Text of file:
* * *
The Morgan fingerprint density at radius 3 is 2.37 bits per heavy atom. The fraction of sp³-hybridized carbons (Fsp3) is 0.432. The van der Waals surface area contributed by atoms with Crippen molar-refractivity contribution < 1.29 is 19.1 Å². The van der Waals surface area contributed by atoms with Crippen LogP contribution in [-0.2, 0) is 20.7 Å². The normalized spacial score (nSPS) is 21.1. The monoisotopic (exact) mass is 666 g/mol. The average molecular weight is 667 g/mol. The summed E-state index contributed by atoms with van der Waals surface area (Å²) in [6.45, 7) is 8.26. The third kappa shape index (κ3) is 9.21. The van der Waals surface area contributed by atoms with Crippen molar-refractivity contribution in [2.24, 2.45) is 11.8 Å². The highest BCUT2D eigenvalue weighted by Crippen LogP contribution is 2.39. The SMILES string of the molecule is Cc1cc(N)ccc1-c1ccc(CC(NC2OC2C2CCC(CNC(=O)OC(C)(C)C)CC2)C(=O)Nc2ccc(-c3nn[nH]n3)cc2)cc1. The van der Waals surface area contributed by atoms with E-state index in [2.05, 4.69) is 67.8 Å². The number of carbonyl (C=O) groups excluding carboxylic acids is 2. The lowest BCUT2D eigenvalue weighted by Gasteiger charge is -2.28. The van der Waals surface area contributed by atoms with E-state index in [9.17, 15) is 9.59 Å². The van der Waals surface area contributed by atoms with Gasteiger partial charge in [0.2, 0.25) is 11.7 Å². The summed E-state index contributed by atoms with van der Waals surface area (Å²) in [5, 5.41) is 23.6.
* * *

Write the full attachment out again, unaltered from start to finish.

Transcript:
The Morgan fingerprint density at radius 3 is 2.37 bits per heavy atom. The fraction of sp³-hybridized carbons (Fsp3) is 0.432. The van der Waals surface area contributed by atoms with Crippen molar-refractivity contribution < 1.29 is 19.1 Å². The van der Waals surface area contributed by atoms with Crippen LogP contribution in [-0.2, 0) is 20.7 Å². The normalized spacial score (nSPS) is 21.1. The monoisotopic (exact) mass is 666 g/mol. The average molecular weight is 667 g/mol. The summed E-state index contributed by atoms with van der Waals surface area (Å²) in [6.45, 7) is 8.26. The third kappa shape index (κ3) is 9.21. The van der Waals surface area contributed by atoms with Crippen molar-refractivity contribution in [2.24, 2.45) is 11.8 Å². The highest BCUT2D eigenvalue weighted by Crippen LogP contribution is 2.39. The SMILES string of the molecule is Cc1cc(N)ccc1-c1ccc(CC(NC2OC2C2CCC(CNC(=O)OC(C)(C)C)CC2)C(=O)Nc2ccc(-c3nn[nH]n3)cc2)cc1. The van der Waals surface area contributed by atoms with E-state index in [2.05, 4.69) is 67.8 Å². The number of carbonyl (C=O) groups excluding carboxylic acids is 2. The lowest BCUT2D eigenvalue weighted by Gasteiger charge is -2.28. The van der Waals surface area contributed by atoms with E-state index in [9.17, 15) is 9.59 Å². The van der Waals surface area contributed by atoms with Gasteiger partial charge in [0.2, 0.25) is 11.7 Å². The summed E-state index contributed by atoms with van der Waals surface area (Å²) in [5, 5.41) is 23.6.